Mr. Sessions in August in Des Moines. The decision to fire Mr. Sessions and replace him with Mr. Whitaker had been in the works since September, according to people familiar with the discussions.CreditCharlie Neibergall/Associated Press
The son of an elementary schoolteacher and a sports scoreboard salesman, Mr. Whitaker became the Republican nominee for treasurer in 2002. He toured Iowa’s 99 counties, campaigned with Senator Charles E. Grassley and marched in a parade in Sioux City. But he finished a distant second to a longtime Democratic incumbent.
Two years later, Mr. Whitaker was appointed by President George W. Bush to serve as the United States attorney for the Southern District of Iowa. He had no experience in law enforcement, but he had the support of Mr. Grassley, who recommended him. The most important cases Mr. Whitaker cited in his questionnaire to the Senate Judiciary Committee dealt with a personal injury claim and breaches of contracts.
“Iowans knew him as a star football player, of course,” Mr. Grassley said in an interview.
‘Relentless,’ ‘Abrasive,’ but also ‘Iowa Nice’
In interviews this week with several Iowa lawyers and politicians who know Mr. Whitaker, an image emerged of a respected, competent and sharply conservative lawyer with two distinct personas: a relentless and occasionally abrasive lawyer who fought for his clients and a genial politician who personified “Iowa nice” and could make an instant connection with a stranger.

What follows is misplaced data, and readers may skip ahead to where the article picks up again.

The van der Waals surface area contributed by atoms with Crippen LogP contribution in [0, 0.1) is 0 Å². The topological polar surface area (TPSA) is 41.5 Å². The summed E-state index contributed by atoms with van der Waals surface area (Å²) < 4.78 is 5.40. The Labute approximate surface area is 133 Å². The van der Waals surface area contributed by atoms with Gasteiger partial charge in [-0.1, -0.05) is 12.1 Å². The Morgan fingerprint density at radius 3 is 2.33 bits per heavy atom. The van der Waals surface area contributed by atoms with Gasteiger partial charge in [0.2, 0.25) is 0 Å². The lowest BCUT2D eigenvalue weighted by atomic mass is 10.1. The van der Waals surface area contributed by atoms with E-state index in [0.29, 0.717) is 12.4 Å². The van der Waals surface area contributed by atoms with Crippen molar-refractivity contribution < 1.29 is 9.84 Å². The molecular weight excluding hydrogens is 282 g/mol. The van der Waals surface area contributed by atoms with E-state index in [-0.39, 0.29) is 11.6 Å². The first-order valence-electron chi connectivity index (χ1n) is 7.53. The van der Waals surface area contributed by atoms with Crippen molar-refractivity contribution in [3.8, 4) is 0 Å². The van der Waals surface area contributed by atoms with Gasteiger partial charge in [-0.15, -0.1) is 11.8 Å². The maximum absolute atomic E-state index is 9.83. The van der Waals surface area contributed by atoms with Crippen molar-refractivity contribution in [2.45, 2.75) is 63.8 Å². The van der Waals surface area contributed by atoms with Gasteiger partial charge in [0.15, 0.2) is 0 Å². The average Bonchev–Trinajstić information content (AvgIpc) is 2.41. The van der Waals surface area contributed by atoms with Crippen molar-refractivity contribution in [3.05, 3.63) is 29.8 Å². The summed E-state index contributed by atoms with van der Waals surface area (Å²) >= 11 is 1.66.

“He practices law the way he played football,” said Robert Rigg, a defense lawyer and Drake University law professor who once was involved in a case with Mr. Whitaker. “He’s very aggressive. He’s very passionate about what he believes in.”
Either way, Mr. Whitaker’s profile was suddenly much higher as a top federal prosecutor in Des Moines. He came under criticism for a case his office brought in 2007 against the first openly gay member of the Iowa Legislature, Matt McCoy, a Democrat.
Mr. Whitaker’s office indicted Mr. McCoy on an attempted extortion charge, accusing him of using his authority as a state senator to force a former partner in a home security business to pay him $2,000. The former partner was paid by the F.B.I. to act as an informant and for several months recorded his conversations with Mr. McCoy.